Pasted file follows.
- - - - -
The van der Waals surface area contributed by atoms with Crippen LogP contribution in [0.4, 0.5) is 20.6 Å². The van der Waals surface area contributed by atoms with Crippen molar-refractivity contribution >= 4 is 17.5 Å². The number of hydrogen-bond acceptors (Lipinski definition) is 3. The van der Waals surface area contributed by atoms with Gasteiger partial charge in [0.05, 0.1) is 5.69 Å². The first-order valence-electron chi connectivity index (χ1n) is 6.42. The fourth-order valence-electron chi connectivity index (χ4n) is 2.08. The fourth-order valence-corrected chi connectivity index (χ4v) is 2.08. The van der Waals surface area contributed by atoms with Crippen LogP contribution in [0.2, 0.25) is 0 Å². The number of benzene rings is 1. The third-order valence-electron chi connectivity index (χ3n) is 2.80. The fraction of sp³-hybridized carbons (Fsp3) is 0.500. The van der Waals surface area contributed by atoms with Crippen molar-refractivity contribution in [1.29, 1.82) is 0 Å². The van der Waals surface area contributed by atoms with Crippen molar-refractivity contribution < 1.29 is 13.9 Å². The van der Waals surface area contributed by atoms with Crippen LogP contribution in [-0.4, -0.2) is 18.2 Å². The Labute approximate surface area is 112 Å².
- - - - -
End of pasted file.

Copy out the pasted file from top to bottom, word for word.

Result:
The van der Waals surface area contributed by atoms with Crippen LogP contribution in [0.4, 0.5) is 20.6 Å². The van der Waals surface area contributed by atoms with Crippen molar-refractivity contribution >= 4 is 17.5 Å². The number of hydrogen-bond acceptors (Lipinski definition) is 3. The van der Waals surface area contributed by atoms with Gasteiger partial charge in [0.05, 0.1) is 5.69 Å². The first-order valence-electron chi connectivity index (χ1n) is 6.42. The fourth-order valence-electron chi connectivity index (χ4n) is 2.08. The fourth-order valence-corrected chi connectivity index (χ4v) is 2.08. The van der Waals surface area contributed by atoms with Crippen LogP contribution in [0.2, 0.25) is 0 Å². The number of benzene rings is 1. The third-order valence-electron chi connectivity index (χ3n) is 2.80. The fraction of sp³-hybridized carbons (Fsp3) is 0.500. The van der Waals surface area contributed by atoms with Crippen molar-refractivity contribution in [1.29, 1.82) is 0 Å². The van der Waals surface area contributed by atoms with Crippen molar-refractivity contribution < 1.29 is 13.9 Å². The van der Waals surface area contributed by atoms with Crippen LogP contribution in [-0.4, -0.2) is 18.2 Å². The Labute approximate surface area is 112 Å².